(4) The courts have been removed from considering designations of terrorist or terrorist organisations. Previously if the Prime Minister designated a terrorist organisation then this was reviewable by the High court after three years.

    Effect: Independent scrutiny of cases is no longer available. The PM is judge and jury. The US wants arrangements such as these because governments are then more open to direct US pressure. All it takes is a phone call from the US embassy to the PM's beehive office.At least with the courts there would be some semblance of independent scrutiny.

This assumption of power by politicians over court processes is demonstrated most clearly by the US with its treatment of Guantanemo Bay detainees and the CIA's "rendition" programme whereby suspected terrorists have been clandestinely transferred around the world for torture. In both cases the courts have been sidelined.

Two further laws are in the pipeline and being considered by parliament now:

2011 Security Intelligence Service Amendment Bill

    · Would increase the agency's ability to spy on New Zealanders.

    · Would allows the SIS to establish an army of informants who are immune from criminal or civil prosecution

    · Would remove removes SIS liability for breaches of an individuals rights such as under the Bill of Rights.

2011 Search and Surveillance Bill

    · Would dramatically extend spy powers to a wide range of state agencies besides the police or SIS. For example it would make a single search and on-going surveillance will become one and the same thing eg installing a video camera in your home for six months would be the same as searching your car once.

    · Would remove the right to silence for people accused of . Police would be able to obtain an "examination order" to force an individual to answer questions or a "production order" to force a person to provide documents. This would apply if police suspect two or more people are involved in planning a crime involving possible imprisonment. This could apply to disorderly behaviour or trespass which are typically part of civil disobedience protest.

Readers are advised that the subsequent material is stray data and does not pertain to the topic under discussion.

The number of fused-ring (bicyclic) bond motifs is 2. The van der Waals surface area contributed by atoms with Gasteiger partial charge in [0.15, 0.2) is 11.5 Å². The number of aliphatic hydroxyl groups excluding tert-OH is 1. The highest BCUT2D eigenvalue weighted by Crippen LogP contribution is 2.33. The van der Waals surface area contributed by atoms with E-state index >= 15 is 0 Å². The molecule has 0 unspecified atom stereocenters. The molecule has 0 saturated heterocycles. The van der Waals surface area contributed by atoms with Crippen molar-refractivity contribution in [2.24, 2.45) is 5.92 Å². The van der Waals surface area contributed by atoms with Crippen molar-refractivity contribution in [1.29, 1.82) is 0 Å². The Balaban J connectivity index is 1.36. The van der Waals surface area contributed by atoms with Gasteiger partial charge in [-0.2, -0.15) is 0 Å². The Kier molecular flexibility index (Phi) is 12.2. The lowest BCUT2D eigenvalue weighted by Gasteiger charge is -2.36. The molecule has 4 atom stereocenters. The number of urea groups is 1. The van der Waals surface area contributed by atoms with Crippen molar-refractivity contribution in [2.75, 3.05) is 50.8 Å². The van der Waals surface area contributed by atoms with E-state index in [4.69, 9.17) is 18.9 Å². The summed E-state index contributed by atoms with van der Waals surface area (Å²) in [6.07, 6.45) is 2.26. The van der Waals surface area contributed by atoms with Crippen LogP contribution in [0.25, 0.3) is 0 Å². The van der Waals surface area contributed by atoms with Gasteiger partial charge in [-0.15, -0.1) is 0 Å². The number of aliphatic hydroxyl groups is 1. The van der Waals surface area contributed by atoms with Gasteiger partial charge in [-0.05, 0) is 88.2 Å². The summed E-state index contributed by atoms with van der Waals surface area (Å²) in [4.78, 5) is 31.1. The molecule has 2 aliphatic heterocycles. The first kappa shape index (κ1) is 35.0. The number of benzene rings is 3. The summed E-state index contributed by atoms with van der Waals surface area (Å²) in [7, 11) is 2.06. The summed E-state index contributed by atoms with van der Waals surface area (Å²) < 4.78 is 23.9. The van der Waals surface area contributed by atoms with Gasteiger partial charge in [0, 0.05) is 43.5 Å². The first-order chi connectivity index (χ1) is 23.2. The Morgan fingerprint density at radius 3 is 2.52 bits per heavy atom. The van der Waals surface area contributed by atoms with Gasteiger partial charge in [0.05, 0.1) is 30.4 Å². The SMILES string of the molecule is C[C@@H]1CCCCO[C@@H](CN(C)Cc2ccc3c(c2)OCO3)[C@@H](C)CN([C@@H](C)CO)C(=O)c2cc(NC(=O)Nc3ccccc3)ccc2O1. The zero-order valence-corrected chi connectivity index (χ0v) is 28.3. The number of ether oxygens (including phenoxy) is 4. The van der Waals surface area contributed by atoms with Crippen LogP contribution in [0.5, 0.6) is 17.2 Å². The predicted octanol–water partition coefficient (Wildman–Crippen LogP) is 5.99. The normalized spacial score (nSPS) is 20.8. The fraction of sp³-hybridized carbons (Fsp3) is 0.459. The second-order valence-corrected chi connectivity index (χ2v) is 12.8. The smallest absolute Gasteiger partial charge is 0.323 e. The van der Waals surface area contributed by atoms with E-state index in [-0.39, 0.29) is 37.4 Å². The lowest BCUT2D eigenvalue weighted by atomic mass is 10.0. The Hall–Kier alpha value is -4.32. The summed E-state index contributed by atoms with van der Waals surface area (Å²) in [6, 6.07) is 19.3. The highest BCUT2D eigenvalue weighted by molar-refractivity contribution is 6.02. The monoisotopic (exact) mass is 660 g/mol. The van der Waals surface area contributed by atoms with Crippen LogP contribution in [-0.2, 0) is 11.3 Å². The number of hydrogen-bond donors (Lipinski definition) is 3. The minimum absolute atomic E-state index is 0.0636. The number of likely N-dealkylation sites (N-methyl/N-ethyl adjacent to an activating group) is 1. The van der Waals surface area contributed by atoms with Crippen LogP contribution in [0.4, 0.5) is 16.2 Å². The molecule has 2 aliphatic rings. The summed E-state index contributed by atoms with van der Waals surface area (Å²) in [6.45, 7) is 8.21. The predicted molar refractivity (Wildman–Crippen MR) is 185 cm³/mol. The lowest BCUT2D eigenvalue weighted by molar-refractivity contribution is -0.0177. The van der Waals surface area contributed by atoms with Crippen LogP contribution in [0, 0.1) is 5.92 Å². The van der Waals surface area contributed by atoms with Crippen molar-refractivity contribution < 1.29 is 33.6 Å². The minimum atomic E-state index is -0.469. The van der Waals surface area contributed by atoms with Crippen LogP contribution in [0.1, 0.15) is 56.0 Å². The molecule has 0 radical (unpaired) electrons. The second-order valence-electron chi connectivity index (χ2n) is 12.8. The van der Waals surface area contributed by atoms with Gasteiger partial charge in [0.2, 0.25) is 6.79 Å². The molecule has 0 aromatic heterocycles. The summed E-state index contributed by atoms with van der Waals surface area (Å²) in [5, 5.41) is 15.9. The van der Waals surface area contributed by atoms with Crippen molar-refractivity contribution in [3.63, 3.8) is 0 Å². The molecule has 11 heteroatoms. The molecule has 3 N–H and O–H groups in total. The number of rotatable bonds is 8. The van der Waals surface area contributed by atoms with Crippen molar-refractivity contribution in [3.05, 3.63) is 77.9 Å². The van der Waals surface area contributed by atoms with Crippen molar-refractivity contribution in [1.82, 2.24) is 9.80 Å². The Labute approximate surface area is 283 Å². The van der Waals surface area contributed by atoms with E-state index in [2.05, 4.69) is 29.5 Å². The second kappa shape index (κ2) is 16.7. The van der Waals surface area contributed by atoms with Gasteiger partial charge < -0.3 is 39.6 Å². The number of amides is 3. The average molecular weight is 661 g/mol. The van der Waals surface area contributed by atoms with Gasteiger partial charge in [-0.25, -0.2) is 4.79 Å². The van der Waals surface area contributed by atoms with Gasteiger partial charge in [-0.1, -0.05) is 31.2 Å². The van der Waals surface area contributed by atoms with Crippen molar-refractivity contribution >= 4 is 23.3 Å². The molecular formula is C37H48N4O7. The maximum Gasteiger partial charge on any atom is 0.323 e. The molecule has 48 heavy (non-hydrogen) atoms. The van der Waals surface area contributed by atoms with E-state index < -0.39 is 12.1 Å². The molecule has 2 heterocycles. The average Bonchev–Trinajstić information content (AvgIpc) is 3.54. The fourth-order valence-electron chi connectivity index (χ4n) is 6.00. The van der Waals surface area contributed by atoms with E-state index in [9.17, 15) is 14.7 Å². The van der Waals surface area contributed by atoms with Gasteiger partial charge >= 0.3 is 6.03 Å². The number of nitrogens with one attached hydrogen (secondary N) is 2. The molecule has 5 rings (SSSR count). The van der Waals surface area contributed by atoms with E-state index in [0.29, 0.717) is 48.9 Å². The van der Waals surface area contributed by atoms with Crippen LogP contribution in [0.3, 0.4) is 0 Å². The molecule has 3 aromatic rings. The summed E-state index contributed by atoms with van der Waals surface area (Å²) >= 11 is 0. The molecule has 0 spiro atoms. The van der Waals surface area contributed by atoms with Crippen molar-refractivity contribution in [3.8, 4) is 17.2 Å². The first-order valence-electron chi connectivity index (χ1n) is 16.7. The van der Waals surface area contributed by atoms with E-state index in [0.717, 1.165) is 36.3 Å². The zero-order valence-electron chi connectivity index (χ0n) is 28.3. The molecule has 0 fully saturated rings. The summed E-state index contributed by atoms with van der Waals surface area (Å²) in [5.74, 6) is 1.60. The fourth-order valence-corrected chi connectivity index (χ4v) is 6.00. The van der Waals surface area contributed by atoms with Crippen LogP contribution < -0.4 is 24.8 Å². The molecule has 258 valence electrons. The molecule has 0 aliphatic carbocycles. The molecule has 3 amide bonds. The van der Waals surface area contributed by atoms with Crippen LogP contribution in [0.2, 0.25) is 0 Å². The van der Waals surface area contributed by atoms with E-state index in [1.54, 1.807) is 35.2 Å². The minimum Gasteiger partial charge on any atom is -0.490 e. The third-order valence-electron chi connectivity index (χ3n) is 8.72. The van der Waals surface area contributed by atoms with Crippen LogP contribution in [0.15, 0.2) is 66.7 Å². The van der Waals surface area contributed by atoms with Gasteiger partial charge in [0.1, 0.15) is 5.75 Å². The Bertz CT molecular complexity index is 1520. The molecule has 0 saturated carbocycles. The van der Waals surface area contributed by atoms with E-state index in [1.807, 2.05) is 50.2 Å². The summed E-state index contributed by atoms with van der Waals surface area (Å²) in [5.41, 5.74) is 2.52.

· Would allow a "warrant-less" search whereby police could automatically search your home or vehicle after an arrest.

For an indication of the end point of this process read George Orwell's book 1984.

Click here, to comment on this column on Auckland Scoop.

© Scoop Media

 
 
 
Top Scoops Headlines

 


Binoy Kampmark: A Looting Matter: Cambodia’s Stolen Antiquities

Cambodia has often featured in the Western imagination as a place of plunder and pilfering. Temples and artefacts of exquisite beauty have exercised the interest of adventurers and buccaneers who looted with almost kleptocratic tendency. In 1924, the French novelist and future statesman André Malraux, proved himself one of Europe’s greatest adventurers in making off with a ton of sacred stones from Angkor Wat... More>>



Dunne Speaks: Labour Leadership Speculation Premature And Facile
Speculation that the Prime Minister’s leadership of the Labour Party may be at risk because of this week’s adverse poll results is as exaggerated as it is premature and facile. While her popularity has plummeted from the artificially stellar heights of a couple of years ago and is probably set to fall further to what would be a more realistic assessment... More>>




Ian Powell: Colossal ‘Porkies’ And Band-aids Don’t Make A Health Workforce Plan

On 1 August Minister of Health Andrew Little announced what he described as the start of a plan for the beleaguered workforce in Aotearoa New Zealand’s health system: Government’s 5 year late health workforce announcement. In October 2017, when Labour became government with its two coalition parties, it inherited a health workforce crisis from the previous National-led government... More>>


Binoy Kampmark: The Fuss About Monkeypox
The World Health Organization has been one of the easier bodies to abuse. For parochial types, populist moaners and critics of international institutions, the WHO bore the brunt of criticisms from Donald Trump to Jair Bolsonaro. Being a key institution in identifying public health risks, it took time assessing the threat posed by SARS-CoV-2 and its disease, COVID-19... More>>

Dunne Speaks: Time For MPs To Think For Themselves
One of the more frequently quoted statements of the Irish statesman and philosopher, Edmund Burke, was his observation that “Your representative owes you, not his industry only, but his judgement, and he betrays instead of serving you if he sacrifices it to your opinion.”... More>>